Quick access:

Go directly to content (Alt 1) Go directly to first-level navigation (Alt 2)

Word! The Language Column
The Poetry of Other Animals

Illustration: A person points to diagrams, speech bubble with the words NUTZ and TIER
A “Nutztier” is never a subject, it is always an object of the humans who mis/handle it | © Goethe-Institut e. V./Illustration: Tobias Schrank

We humans exploit other animals. But can we see them from a different perspective? Our new columnist Manon Hopf is exploring the poetry of other animals.

By Manon Hopf

Many people – and I’m no exception – tend to take a rather pragmatic view of other animals – except when it comes to our cherished companion animals at home. We tend to focus on how they can be of use to humans – or how to minimize any obstacles or risks they might pose to humans and their interests. The Duden dictionary defines the German word Nutztier (lit. “useful animal”, i.e. farm animal or productive livestock) as an [other] animal used for profitable purposes by humans. I’d like to be even clearer and call humans to account: A Nutztier means another animal that humans exploit for their advantage and, invariably, to the animal’s disadvantage. A Nutztier is never a subject, it is always an object of the humans who mis/handle it.

“Nutztiere” and “Arbeitstiere”

Nutztiere are other animals that are processed into meat, for example, or whose products are processed into consumable products; the term is also used to mean Arbeitstiere (lit. “work animals”). Arbeitstiere are other animals that are used to carry out work, but in German the word is also used to refer to a person who works “like a horse”, an indefatigable “drudge”, at any rate someone who works a lot and productively, even a workaholic. Arbeit (“work”) precedes tier (“animal”), whether human or not, and increases the value of the animal because the animal renders itself – or humans render it – nützlich, i.e. “useful” to us. The German noun Nutzen means “benefit”, “profit”, “use” or “advantage” and is etymologically close to the verbs nutzen (to “use”) and geniessen (“enjoy”). These two words fuse marvellously in nutzniessen (to “benefit” or “profit”), which has a certain connotation, a slightly bitter flavour, in German, especially when used in connection with Hausfrauen (“housewives”) and Haustiere (“pets” lit. “house animals”). Housewives and pets are tied to the house, belong to this place; Arbeitstiere and Nutztiere belong to a sector of the economy – and they all have to follow orders, to obey, and to make themselves nützlich, i.e. useful.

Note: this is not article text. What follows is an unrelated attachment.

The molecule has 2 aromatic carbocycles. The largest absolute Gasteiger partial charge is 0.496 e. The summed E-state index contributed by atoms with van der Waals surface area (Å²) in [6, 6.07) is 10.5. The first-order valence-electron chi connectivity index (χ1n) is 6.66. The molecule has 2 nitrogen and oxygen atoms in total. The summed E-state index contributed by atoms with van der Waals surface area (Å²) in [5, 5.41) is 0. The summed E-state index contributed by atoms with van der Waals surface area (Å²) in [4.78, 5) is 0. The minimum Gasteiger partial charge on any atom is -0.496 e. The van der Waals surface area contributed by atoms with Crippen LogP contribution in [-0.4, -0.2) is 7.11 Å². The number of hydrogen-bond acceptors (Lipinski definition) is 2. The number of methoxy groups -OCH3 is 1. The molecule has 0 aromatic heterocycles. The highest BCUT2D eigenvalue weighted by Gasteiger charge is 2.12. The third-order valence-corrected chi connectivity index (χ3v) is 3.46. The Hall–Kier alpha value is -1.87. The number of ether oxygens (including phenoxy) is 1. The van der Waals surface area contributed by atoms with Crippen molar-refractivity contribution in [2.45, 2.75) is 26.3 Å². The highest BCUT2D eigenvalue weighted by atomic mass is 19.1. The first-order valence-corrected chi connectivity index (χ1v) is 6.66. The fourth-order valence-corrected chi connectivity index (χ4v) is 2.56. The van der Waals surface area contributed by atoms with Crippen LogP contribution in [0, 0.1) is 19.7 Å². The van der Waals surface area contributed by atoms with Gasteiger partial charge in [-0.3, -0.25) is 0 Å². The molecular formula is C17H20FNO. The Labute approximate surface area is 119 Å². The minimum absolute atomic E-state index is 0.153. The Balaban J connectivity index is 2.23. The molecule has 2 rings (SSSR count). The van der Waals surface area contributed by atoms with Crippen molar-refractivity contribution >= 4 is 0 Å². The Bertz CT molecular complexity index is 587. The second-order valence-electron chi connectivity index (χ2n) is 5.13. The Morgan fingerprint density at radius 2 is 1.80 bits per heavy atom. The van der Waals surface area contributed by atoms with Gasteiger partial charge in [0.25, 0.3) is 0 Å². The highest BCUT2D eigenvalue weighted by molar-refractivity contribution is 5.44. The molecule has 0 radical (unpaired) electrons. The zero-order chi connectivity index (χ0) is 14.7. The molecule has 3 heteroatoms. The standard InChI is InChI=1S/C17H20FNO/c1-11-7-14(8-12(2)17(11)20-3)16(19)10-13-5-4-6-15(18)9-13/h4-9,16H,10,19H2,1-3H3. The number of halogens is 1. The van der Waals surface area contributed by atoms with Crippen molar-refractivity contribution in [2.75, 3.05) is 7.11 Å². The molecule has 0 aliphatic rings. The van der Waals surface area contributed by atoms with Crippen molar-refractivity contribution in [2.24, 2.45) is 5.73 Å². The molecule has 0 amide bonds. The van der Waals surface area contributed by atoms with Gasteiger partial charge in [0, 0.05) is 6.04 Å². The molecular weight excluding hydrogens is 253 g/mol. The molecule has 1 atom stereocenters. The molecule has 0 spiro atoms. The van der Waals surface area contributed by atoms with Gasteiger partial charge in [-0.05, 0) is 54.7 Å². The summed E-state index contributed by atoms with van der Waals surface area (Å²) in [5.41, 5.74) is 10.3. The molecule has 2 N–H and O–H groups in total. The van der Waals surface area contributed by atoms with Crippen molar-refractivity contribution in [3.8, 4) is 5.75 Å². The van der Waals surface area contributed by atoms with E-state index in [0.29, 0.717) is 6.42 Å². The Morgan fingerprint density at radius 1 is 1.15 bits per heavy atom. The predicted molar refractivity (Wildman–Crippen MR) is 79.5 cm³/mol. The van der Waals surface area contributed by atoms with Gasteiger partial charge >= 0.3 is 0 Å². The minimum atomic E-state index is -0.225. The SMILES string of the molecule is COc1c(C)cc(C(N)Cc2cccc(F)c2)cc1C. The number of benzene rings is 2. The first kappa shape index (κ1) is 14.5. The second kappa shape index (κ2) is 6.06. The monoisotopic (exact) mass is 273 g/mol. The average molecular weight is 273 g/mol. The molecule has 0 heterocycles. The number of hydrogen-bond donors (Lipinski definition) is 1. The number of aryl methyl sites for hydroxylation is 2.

I want to try to deconstruct this dominant, domesticating (from the ancient Greek δῶμᾰ / dóma: “house”) perspective, and look at other animals poetically, with an empathic eye. What with all the meat passing through human mouths and middles, don’t tongues grow back anywhere? How can I talk about other animals, approach them with care, in my native tongue, which accords them no freedom at all? What is species-appropriate? What would be a species-appropriate language? I’d like to open up my anthropocentric vocabulary, let my tongue grow feelers …

I’ve seen other animals enjoying themselves. And playing. I’ve seen them speak, sometimes even understood them – and they me. We share certain gestures with other apes. We humans still know precious little about other animals’ languages, let alone how they use them, whether they, too, play with language and enjoy it. I think it’s not only possible, but probable: after all, other animals have evolved in parallel with us humans, together with us. Our genes are as old as the hills [the first DNA molecules replicated more than four billion years ago]. And, genetically speaking, we have far more in common with other animals than not: we share between 98 and 99 per cent of our genetic makeup with bonobos, for example, about 90 per cent with mice, cats and pigs, though only 84 per cent with dogs.

Poetic im/possibilities

Not every animal species can do everything or possesses every ability in equal measure. Nor can humans perceive everything that happens or is communicated. It has been proven that many other animals have feelings similar to ours. They feel happy, afraid or angry. They suffer, grieve, squabble and mediate disputes. They show remorse, laugh and scream. Some other animals dance, too. Feel the pain of separation. Show compassion and have relationships, circles of friends and aversions. Other animals have their own cultures. Suffer from anxiety and even obsessive-compulsive disorders, post-traumatic stress disorder and depression – for which they can be treated with psychotropic drugs just like us, because our brains work in similar ways. Many wild animals feel stressed out, even scared to death, when we’re around. And many want more or less the same things from life that we do. Other animals sing, remember, and tell stories.

So I want to write about the poetry of other animals, to write from my perspective about what I am capable of perceiving and knowing, and about what else poetry could be – about poetic im/possibilities.

learn this, too, from other animals:
keep the word in your mouth
till it turns sour
then spit it out

learn from other animals:
ignore commands
be slow
refuse to work
go on strike
demand unscheduled breaks
destroy equipment
enclosures, too
throw stones
fight back
break out and run away
everything in succession or
in due course

and learn to laugh from other animals
because every joke understood
strikes a chord
makes a feint
on the tongue:

people are odd


Word! The Language Column

Our column “Word!” appears every two weeks. It is dedicated to language – as a cultural and social phenomenon. How does language develop, what attitude do authors have towards “their” language, how does language shape a society? – Changing columnists – people with a professional or other connection to language – follow their personal topics for six consecutive issues.